The U.S. presidential election in November marks a potential turning point in U.S. policy toward all the big three producers—Russia, the U.S. and Saudi Arabia—with significant implications for the oil market.
OPEC and its allies, including Russia, have been cutting output since May by 9.7 million bbl/d, or 10% of global supply, after the virus destroyed a third of global demand.
OPEC expects to cover the lion's share of the massive projected oil demand spike in 2021 with demand for its crude rising by 6 million bbl/d to reach 29.8 million bbl/d.
An OPEC panel called the Joint Ministerial Monitoring Committee meets on July 15 to recommend the next level of oil production cuts.
On July 12, the U.S. Libya embassy said the resumption of the blockade came after "days of intense diplomatic activity" to let NOC resume output, and said it "regrets that foreign-backed efforts" had impeded this.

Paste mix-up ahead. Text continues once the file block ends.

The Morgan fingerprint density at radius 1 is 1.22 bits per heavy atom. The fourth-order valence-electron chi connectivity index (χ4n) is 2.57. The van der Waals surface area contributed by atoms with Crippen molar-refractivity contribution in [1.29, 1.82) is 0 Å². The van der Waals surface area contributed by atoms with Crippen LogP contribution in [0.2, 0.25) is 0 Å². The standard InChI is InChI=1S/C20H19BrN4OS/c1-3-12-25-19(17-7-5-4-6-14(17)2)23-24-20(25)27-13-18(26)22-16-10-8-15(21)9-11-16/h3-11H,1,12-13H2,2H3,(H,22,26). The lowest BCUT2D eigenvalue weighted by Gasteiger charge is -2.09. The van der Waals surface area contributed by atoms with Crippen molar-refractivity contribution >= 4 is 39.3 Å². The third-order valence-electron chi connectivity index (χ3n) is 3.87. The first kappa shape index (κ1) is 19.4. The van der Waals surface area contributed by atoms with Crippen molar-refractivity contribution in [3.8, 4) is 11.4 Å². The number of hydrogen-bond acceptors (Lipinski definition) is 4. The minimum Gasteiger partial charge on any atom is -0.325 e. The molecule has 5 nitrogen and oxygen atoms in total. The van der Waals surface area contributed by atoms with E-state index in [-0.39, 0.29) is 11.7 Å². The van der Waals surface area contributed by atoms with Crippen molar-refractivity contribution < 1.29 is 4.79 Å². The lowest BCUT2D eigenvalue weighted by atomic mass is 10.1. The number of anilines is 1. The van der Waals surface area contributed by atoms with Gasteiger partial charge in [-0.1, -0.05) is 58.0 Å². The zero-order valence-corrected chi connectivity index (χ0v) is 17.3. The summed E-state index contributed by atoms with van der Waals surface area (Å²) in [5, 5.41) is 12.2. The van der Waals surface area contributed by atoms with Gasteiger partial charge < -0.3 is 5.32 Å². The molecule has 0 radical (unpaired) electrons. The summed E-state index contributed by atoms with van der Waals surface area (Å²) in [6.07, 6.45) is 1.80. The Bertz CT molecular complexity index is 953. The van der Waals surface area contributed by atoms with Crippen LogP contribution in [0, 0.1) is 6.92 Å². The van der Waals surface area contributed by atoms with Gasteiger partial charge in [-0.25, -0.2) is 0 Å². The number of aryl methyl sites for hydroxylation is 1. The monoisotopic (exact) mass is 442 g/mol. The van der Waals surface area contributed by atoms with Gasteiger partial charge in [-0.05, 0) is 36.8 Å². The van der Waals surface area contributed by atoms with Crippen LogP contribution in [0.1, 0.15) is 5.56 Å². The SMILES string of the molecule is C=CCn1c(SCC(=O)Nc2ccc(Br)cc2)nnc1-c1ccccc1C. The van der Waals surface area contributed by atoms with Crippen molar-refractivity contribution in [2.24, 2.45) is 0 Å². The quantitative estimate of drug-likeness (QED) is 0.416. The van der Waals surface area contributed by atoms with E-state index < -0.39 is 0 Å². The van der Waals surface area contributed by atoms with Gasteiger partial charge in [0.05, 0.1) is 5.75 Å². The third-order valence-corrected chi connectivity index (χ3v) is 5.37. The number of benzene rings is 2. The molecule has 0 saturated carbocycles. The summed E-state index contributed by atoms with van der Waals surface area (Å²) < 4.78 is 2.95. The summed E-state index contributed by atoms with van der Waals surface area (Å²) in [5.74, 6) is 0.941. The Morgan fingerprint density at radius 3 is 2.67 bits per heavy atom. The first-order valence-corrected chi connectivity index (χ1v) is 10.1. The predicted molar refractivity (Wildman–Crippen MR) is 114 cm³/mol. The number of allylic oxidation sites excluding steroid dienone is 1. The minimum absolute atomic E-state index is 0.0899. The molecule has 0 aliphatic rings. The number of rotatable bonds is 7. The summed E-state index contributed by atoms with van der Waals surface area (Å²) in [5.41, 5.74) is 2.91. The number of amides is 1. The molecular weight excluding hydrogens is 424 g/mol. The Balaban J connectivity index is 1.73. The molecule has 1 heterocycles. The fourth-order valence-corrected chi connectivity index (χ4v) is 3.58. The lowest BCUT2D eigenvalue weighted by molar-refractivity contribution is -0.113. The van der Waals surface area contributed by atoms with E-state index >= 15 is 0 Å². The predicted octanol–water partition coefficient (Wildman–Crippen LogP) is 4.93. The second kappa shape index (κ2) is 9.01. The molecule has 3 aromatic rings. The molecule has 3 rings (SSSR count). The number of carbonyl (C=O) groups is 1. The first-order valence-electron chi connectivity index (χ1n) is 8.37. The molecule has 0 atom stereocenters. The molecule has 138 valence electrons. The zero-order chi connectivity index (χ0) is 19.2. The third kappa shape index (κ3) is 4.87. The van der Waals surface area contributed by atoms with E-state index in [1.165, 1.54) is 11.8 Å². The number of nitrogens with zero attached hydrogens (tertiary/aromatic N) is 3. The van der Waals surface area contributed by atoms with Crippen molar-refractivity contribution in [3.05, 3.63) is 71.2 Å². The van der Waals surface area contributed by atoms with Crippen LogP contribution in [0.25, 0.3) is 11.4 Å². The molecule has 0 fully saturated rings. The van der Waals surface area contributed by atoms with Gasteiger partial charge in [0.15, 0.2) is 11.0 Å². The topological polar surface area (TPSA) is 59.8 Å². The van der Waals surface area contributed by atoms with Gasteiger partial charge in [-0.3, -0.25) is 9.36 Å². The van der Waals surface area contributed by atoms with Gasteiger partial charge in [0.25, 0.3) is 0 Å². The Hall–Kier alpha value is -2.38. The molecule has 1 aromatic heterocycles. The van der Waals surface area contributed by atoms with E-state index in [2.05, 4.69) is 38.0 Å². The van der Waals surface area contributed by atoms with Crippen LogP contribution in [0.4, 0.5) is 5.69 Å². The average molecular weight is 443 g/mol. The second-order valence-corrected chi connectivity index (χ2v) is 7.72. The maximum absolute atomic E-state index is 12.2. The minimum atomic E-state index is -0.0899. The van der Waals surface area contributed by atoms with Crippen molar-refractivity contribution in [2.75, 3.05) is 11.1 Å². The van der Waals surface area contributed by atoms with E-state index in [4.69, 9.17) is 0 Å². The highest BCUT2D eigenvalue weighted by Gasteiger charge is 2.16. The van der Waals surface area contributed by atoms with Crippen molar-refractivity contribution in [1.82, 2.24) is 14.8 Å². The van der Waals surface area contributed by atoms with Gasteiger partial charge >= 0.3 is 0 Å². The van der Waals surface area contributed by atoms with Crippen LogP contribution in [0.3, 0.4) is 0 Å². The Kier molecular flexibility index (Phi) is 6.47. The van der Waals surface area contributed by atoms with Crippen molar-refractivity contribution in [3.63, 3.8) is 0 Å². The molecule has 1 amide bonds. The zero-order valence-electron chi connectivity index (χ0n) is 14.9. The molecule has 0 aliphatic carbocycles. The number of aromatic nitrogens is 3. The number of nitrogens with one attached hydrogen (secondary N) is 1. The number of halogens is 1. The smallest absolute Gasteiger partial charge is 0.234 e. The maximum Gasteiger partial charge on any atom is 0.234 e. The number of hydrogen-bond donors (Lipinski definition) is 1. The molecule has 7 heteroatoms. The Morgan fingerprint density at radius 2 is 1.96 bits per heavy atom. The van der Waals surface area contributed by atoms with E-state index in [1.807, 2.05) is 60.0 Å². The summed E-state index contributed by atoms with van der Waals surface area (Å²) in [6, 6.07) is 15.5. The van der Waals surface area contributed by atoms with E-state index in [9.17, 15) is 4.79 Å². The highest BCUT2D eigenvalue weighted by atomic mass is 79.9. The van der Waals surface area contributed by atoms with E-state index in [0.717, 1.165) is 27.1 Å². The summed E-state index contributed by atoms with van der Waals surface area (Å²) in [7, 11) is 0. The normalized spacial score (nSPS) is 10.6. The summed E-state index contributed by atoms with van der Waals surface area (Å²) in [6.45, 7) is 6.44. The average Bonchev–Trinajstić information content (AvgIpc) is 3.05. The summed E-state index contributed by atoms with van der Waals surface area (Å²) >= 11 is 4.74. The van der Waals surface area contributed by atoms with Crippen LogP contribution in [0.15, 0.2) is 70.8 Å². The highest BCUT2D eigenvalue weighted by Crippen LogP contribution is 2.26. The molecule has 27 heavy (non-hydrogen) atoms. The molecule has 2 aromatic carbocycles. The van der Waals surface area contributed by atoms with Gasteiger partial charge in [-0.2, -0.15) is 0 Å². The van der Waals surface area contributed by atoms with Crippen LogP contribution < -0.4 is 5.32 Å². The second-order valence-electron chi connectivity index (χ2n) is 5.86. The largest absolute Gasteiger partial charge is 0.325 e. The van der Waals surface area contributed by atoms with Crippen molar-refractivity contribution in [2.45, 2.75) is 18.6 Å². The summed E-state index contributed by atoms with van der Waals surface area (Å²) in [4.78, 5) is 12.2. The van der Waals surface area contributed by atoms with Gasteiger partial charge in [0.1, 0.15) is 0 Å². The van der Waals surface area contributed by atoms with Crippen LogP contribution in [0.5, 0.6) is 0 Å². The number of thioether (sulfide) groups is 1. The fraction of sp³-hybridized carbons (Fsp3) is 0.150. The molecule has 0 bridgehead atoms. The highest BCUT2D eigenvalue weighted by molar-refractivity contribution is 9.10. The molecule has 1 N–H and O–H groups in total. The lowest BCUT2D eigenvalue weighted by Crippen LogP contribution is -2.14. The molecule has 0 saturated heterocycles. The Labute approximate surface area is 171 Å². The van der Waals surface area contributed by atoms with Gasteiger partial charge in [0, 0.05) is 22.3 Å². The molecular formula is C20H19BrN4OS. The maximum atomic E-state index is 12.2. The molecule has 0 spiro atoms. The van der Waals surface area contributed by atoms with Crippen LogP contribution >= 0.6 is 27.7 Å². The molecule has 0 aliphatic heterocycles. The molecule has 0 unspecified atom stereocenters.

The pandemic is not under control and carries a downside risk for the market, agency says.
U.S. Energy Secretary Dan Brouillette had planned to visit the Big Hill Strategic Petroleum Reserve, or SPR, site in Texas on July 10.
Panelists discuss how oil and gas players are navigating current conditions as they await better days ahead.
Reduced global demand and an altered oil and gas industry business model to please investors shrink the projected increases in production.